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Highlights: Top U.S. Diplomat In Ukraine Delivers Explosive Statement To Congress

William Taylor, the acting U.S. ambassador to Ukraine, arrives on Tuesday at a closed session before the House Intelligence, Foreign Affairs and Oversight committees at the U.S. Capitol. (Alex Wong/Getty Images)
William Taylor, the acting U.S. ambassador to Ukraine, arrives on Tuesday at a closed session before the House Intelligence, Foreign Affairs and Oversight committees at the U.S. Capitol. (Alex Wong/Getty Images)

Ambassador William Taylor delivered an explosive opening statement to congressional investigators Tuesday.

Taylor, the top U.S. diplomat in Ukraine, described a shadow foreign policy operation being led by President Trump's personal attorney Rudy Giuliani where U.S. aid to Ukraine was contingent on the country undertaking investigations that could help Trump in his campaign for reelection in 2020.

Taylor testified that Trump told Gordon Sondland, the ambassador to the European Union, that he "was not asking for a 'quid pro quo.' " But Trump did insist that Ukrainian President Volodymyr Zelenskiy "go to a microphone and say he is opening investigations of Biden and 2016 election interference."

The White House was defiant, calling the release "selective leaks" and "a coordinated smear campaign from far-left lawmakers and radical unelected bureaucrats."

Here are more highlights from the 15-page statement, obtained by multiple outlets and confirmed by NPR:

A secret call

Ambassador Sondland told Taylor on a June 28 call that he did not want to include "regular interagency participants" in a call planned for Zelenskiy with Ambassador Kurt Volker, the special envoy to Ukraine, and Energy Secretary Rick Perry. Sondland said he wanted to make sure that no one was transcribing or monitoring the conversation.

No security assistance for Ukraine

During a regular National Security Council call on July 18, an unidentified staff person from the White House Office of Management and Budget said — to Taylor's alarm — that "her boss" had instructed her not to approve any additional spending of security aid for Ukraine until further notice.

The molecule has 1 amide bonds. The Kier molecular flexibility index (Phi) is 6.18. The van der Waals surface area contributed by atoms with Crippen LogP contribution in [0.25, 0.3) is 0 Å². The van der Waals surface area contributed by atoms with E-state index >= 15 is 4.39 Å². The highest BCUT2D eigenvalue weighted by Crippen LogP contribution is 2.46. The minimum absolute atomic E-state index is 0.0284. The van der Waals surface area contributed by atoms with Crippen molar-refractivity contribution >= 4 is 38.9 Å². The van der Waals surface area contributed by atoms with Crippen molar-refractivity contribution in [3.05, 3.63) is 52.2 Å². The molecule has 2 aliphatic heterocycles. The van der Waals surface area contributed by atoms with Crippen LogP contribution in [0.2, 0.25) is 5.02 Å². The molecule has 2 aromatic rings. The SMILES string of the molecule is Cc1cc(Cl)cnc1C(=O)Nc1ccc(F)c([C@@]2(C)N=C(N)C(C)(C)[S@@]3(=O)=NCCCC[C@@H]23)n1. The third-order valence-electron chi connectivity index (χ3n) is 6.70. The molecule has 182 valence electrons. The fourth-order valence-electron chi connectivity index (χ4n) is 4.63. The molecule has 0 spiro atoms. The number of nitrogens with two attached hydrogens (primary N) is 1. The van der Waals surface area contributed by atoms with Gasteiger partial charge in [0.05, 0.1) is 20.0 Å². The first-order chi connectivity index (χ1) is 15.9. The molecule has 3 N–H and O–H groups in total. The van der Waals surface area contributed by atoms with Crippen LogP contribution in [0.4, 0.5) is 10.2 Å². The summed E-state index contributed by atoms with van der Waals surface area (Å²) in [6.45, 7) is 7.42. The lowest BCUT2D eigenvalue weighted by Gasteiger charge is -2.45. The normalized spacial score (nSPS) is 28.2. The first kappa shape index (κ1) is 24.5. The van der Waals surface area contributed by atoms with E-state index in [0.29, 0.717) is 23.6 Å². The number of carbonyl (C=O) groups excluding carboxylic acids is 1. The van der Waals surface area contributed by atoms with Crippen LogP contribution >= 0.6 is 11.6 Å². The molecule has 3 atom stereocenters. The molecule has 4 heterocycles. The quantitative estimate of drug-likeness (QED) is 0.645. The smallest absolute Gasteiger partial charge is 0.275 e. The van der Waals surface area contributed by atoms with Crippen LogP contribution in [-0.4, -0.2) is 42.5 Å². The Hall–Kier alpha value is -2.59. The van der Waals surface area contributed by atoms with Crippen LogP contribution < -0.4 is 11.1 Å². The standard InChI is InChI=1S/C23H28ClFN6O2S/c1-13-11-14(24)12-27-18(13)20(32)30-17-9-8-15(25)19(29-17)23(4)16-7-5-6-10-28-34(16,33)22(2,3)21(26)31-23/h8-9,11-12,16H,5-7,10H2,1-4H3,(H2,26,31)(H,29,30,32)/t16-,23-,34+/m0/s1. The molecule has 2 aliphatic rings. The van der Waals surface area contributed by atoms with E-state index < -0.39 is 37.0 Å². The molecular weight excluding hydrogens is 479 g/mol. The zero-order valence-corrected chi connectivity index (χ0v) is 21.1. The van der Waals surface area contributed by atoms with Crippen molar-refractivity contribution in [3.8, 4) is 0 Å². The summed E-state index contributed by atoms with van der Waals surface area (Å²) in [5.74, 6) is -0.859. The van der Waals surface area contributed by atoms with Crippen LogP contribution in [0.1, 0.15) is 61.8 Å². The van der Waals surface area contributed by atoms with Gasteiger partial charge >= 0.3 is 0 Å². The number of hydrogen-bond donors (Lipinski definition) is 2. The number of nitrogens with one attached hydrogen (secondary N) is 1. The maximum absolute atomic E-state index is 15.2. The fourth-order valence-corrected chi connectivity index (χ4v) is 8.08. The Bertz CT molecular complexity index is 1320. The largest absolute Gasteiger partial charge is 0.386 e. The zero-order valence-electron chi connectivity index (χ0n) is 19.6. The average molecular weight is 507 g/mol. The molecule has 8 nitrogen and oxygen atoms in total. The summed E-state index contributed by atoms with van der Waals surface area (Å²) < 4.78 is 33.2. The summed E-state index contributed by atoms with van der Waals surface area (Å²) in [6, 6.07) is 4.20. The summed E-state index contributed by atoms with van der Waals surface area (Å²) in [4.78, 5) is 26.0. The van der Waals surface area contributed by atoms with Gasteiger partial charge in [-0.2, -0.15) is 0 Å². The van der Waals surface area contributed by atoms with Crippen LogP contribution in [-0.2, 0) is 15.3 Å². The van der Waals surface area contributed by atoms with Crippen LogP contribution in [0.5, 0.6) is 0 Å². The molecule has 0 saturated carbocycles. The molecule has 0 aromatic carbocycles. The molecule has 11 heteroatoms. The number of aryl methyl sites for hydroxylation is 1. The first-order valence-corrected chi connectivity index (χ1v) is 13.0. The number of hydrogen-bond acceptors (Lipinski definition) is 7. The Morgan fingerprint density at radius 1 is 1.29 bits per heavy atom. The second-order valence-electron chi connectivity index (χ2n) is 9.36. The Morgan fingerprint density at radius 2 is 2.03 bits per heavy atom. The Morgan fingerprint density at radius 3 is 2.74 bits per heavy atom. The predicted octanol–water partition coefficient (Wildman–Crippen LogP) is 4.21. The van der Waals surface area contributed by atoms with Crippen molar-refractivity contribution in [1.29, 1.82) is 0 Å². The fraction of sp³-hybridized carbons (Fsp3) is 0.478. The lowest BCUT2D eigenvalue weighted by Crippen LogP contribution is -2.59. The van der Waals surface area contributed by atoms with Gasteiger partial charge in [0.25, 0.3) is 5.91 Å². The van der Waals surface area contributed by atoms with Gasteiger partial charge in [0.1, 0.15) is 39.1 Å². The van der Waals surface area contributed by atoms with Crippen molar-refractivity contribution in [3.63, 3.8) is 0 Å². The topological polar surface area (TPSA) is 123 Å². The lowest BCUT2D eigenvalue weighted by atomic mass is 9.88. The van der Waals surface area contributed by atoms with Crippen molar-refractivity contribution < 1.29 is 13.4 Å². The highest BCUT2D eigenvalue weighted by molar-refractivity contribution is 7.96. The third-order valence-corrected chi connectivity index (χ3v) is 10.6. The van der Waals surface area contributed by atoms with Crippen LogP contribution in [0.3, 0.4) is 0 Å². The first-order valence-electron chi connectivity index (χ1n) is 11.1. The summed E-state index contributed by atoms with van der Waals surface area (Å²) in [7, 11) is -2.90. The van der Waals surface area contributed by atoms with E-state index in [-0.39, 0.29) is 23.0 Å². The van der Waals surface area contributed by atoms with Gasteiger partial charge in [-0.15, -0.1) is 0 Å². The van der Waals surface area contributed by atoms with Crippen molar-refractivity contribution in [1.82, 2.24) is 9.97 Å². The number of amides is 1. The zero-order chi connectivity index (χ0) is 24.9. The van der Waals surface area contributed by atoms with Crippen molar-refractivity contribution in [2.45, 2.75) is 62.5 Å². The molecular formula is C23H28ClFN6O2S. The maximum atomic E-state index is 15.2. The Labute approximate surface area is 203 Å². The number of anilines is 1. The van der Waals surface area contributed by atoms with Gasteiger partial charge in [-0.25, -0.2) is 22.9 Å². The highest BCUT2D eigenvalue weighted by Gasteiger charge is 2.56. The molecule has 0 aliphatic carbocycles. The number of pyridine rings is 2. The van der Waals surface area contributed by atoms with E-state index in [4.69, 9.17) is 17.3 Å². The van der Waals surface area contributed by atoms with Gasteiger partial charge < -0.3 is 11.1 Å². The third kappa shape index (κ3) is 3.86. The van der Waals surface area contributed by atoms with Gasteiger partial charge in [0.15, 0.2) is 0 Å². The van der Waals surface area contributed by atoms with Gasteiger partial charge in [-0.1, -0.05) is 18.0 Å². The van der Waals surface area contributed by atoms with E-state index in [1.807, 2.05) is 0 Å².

"I and others sat in astonishment — the Ukrainians were fighting the Russians and counted on not only the training and weapons, but also the assurance of U.S. support," Taylor wrote.

NSC officials told Taylor that they were unaware of any official change in U.S. policy on Ukraine, but confirmed that White House Chief of Staff Mick Mulvaney — who had a "skeptical view of Ukraine" — had put the hold on the aid.

"No stone unturned"

Taylor recounted a July 20 phone conversation with Sondland where the EU ambassador said he had told the Ukrainian president to use the phrase "I will leave no stone unturned" when speaking to Trump about "investigations."

Ukrainians at risk

On a trip to the conflict zone in eastern Ukraine, Taylor said he and Volker received a briefing from the commander on the front line, where they could see hostile Russian-led forces.

"Over 13,000 Ukrainians had been killed in the war, one or two a week," Taylor wrote. "More Ukrainians would undoubtedly die without the U.S. assistance."

A mistake

Sondland told Taylor in a Sept. 1 phone call that Trump wanted Zelenskiy to state publicly that Ukraine would investigate Burisma — the energy company where the son of former Vice President Joe Biden sat on the board — and investigate alleged (and debunked) Ukrainian interference in the 2016 election.

Sondland also told Taylor that "he had made a mistake" by telling the Ukrainian officials that a White House meeting with Zelenskiy depended on that public statement. "In fact, Ambassador Sondland said, 'everything' was dependent on such an announcement, including security assistance," Taylor wrote.

Copyright NPR 2019.

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